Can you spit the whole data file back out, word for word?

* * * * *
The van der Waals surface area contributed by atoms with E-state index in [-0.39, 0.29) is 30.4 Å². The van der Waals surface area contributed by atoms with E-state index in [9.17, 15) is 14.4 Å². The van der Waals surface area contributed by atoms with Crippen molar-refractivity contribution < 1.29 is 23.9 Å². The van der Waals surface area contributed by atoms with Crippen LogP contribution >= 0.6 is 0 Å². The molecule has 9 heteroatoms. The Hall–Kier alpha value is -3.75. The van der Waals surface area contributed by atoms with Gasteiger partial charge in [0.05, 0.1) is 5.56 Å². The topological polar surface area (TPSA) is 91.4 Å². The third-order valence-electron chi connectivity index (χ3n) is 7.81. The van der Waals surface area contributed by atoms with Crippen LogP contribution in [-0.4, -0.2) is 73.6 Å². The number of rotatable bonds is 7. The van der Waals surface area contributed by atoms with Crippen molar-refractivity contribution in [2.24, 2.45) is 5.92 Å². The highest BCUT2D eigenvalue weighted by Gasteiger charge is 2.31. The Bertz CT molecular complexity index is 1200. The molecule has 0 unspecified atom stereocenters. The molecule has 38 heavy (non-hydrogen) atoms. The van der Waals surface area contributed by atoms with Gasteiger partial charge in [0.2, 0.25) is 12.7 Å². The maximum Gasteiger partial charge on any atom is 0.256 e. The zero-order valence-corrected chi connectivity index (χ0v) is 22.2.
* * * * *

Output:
The van der Waals surface area contributed by atoms with E-state index in [-0.39, 0.29) is 30.4 Å². The van der Waals surface area contributed by atoms with E-state index in [9.17, 15) is 14.4 Å². The van der Waals surface area contributed by atoms with Crippen molar-refractivity contribution < 1.29 is 23.9 Å². The van der Waals surface area contributed by atoms with Crippen LogP contribution >= 0.6 is 0 Å². The molecule has 9 heteroatoms. The Hall–Kier alpha value is -3.75. The van der Waals surface area contributed by atoms with Gasteiger partial charge in [0.05, 0.1) is 5.56 Å². The topological polar surface area (TPSA) is 91.4 Å². The third-order valence-electron chi connectivity index (χ3n) is 7.81. The van der Waals surface area contributed by atoms with Crippen LogP contribution in [-0.4, -0.2) is 73.6 Å². The number of rotatable bonds is 7. The van der Waals surface area contributed by atoms with Crippen molar-refractivity contribution in [2.24, 2.45) is 5.92 Å². The highest BCUT2D eigenvalue weighted by Gasteiger charge is 2.31. The Bertz CT molecular complexity index is 1200. The molecule has 0 unspecified atom stereocenters. The molecule has 38 heavy (non-hydrogen) atoms. The van der Waals surface area contributed by atoms with Gasteiger partial charge in [0.2, 0.25) is 12.7 Å². The maximum Gasteiger partial charge on any atom is 0.256 e. The zero-order valence-corrected chi connectivity index (χ0v) is 22.2.